Mayor addresses uptick in Rikers inmates assaulting correction officers

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Danielle Leigh reports on the mayor's response to the violence at Rikers Island.

Mayor Bill de Blasio fired back Monday in response to criticism from the Correction Officer's Benevolent Association President Elias Husamudeen Sunday night that the Mayor doesn't have, "a healthy respect for law and order."

Husamudeen's comments were in response to a Rikers inmate assault on a correction officer Saturday, leaving the officer with burns and a broken nose.

The assault marked the fourth attack on a correction officer since mid-February. Other officers have been slashed, punched and one left with a fractured spine.

The inmate behind the latest attack, J'von Johnson, was scheduled to appear in Bronx Criminal Court Monday to face new charges for the assault. Johnson was already facing murder charges as well as several counts of felony assault.

"In all honesty, I have members who are afraid," Husamudeen said.

Husamudeen complained violence at Rikers has increased since de Blasio initiated reforms restricting how inmates are punished for bad behavior while in jail, such as ending punitive segregation for inmates 21-years-old and under.

"That's ridiculous and that's unfair," de Blasio said. "He shouldn't play politics with something so important. We have invested hundreds of millions of dollars to make Rikers Island safer."

Mayor de Blasio referenced increases in cameras at Rikers, a more intensive process for keeping out contraband and an increase in the intensity of training for staff as examples in the investments he's made toward safety at Rikers.

The Mayor added that while he stands behind his decisions to restrict punitive segregation, the union does have a valid point that other alternative punishments are needed to deter violence.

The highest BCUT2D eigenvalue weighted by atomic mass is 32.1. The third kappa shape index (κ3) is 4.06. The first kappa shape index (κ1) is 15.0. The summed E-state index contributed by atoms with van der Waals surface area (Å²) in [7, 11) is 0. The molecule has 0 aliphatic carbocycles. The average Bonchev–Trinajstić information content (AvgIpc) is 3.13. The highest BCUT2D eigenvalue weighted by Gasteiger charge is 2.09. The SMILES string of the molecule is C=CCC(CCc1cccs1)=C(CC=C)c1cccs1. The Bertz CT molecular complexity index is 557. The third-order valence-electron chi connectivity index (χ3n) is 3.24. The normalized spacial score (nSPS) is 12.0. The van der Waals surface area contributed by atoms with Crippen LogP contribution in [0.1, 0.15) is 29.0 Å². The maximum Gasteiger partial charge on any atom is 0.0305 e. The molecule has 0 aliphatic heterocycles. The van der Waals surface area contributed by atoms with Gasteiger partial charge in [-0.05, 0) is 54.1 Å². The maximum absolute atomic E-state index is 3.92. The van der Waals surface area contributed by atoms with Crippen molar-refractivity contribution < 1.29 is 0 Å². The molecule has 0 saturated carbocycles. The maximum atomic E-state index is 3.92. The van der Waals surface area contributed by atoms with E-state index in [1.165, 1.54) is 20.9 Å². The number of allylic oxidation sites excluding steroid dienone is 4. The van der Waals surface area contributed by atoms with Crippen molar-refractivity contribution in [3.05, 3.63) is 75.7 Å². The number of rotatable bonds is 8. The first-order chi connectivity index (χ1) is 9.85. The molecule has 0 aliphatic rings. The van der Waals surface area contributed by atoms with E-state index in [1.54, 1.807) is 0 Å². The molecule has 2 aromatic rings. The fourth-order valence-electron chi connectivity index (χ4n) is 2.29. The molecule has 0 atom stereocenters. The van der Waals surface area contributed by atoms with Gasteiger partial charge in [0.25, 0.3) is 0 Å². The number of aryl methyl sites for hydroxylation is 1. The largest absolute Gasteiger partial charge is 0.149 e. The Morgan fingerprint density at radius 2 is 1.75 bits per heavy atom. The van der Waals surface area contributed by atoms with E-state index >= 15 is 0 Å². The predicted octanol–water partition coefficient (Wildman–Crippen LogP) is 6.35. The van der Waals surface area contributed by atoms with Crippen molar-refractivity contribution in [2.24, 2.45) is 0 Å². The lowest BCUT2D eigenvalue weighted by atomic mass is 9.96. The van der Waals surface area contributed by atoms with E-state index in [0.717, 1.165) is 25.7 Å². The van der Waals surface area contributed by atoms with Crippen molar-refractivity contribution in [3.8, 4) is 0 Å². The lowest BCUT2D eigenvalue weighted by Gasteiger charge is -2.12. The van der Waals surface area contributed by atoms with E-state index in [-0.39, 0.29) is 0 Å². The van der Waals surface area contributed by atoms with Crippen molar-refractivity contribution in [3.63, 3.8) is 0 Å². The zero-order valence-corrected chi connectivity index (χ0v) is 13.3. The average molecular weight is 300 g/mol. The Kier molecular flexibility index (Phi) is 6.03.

"This is one area where I think the union has raised some very valid concerns," de Blasio said.

Incident data from the Department of Correction indicates a 2 percent increase in overall assaults on staff in 2017 compared to the prior year.

Of the 862 assaults in 2017, DOC said 414 resulted in minor injury and 63 resulted in serious injury, equating to a 5% and 34% increase in injury assaults and serious injury assaults compared to the prior year.

DOC said that of the 63 people sustaining serious injuries in 2017 during assaults on staff, only 38 of those people were DOC staff members, representing a 27% in serious injuries to staff specifically in 2017 compared to the prior year.

DOC pointed out that despite the year over year uptick in 2017, assaults on staff were generally down in 2017 compared to a high point in the Mayor's time in office in 2015.

"We need these jails to be safe and we need them to be safe today," Husamudeen said.

In February, the Department of Correction promised to spend $4.5 million toward increasing safety at Rikers.

The measures promised by DOC including adding specially trained emergency response patrol units, expanding the deployment of tasers by more than five-fold, and increasing information sharing with the New York Police Department to prevent violence, all by the end of June.
Related Topics:
rikers islandcorrection officerassaultMayor Bill de Blasioprison7 on your side investigationNew York City
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